To the existing client base, an upgrade will be delivered free this month. When the WebTV Plus Receiver lands in stores, the regular price of around US$300 will be cut for a limited, undefined time period to US$199 by the manufacturers. Additionally, WebTV itself is offering a US$100 rebate; therefore, customers can buy the unit for US$99. Still, users must pay monthly fees of US$19.95 for unlimited access to the WebTV network.
The product introduction marks Microsoft's latest bid at building a business in the interactive television field. In theory, programmers will be able to publish Web sites designed to augment their television shows and to be viewed simultaneously on the WebTV system.
Web TV claims there are 150,000 subscribers but others reportedly estimate the figure to be around 100,000.
What a coincidence! NextLevel Systems Inc. engineers are currently developing a feature that would let high-end service subscribers, guess what, watch TV and surf the Internet at the same time while using a single digital set-top box.
By the way, it won't refuel your car, tidy your room or fetch you the third beer from the fridge, sorry! Provisionally dubbed Watch 'N' Record, the sensational capability will be incorporated into NLS's premium DCT 5000 set-top boxes for yet another US$50.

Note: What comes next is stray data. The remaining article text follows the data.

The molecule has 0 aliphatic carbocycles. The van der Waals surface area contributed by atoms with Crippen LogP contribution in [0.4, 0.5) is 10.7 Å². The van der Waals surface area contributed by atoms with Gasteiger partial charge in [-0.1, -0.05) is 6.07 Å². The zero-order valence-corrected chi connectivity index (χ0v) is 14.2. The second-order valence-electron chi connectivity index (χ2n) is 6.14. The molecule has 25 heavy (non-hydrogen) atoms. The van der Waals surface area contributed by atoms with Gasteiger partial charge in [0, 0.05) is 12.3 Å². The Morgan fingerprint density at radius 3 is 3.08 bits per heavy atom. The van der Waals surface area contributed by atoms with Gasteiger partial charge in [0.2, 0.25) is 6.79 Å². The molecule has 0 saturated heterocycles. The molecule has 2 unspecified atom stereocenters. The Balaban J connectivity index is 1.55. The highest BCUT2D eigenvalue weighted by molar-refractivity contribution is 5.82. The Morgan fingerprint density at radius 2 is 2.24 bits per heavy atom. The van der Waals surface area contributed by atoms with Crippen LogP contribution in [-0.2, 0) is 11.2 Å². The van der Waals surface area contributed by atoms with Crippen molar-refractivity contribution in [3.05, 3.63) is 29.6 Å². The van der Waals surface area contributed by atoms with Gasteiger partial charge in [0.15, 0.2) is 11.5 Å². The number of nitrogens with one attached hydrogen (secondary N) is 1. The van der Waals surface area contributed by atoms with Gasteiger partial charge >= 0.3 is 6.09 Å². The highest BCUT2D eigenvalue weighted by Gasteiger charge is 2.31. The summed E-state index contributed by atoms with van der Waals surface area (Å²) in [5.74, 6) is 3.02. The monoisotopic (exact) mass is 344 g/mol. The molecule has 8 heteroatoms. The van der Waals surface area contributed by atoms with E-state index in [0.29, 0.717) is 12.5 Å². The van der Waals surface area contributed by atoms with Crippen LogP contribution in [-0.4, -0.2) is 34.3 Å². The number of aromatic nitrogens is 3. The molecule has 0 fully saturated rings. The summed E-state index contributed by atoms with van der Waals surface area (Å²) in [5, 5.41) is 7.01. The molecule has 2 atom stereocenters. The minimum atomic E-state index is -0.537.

The base DCT 5000's functionality includes compatibility with Multimedia Cable Network Systems (MCNS) cable modem specifications, including the ability to deliver high-speed data at 27 Mbps. Details may be available at http://www.nlvl.com/, but certainly NOT at http://www.nextlevel.com/
09.97 by Peter C. Klanowski, pck@LyNet.De.
All rights reserved.
For information on how to subscribe or unsubscribe, send Email to Majordomo@tags1.dn.net (not to me, please, and not to any other address) and include the line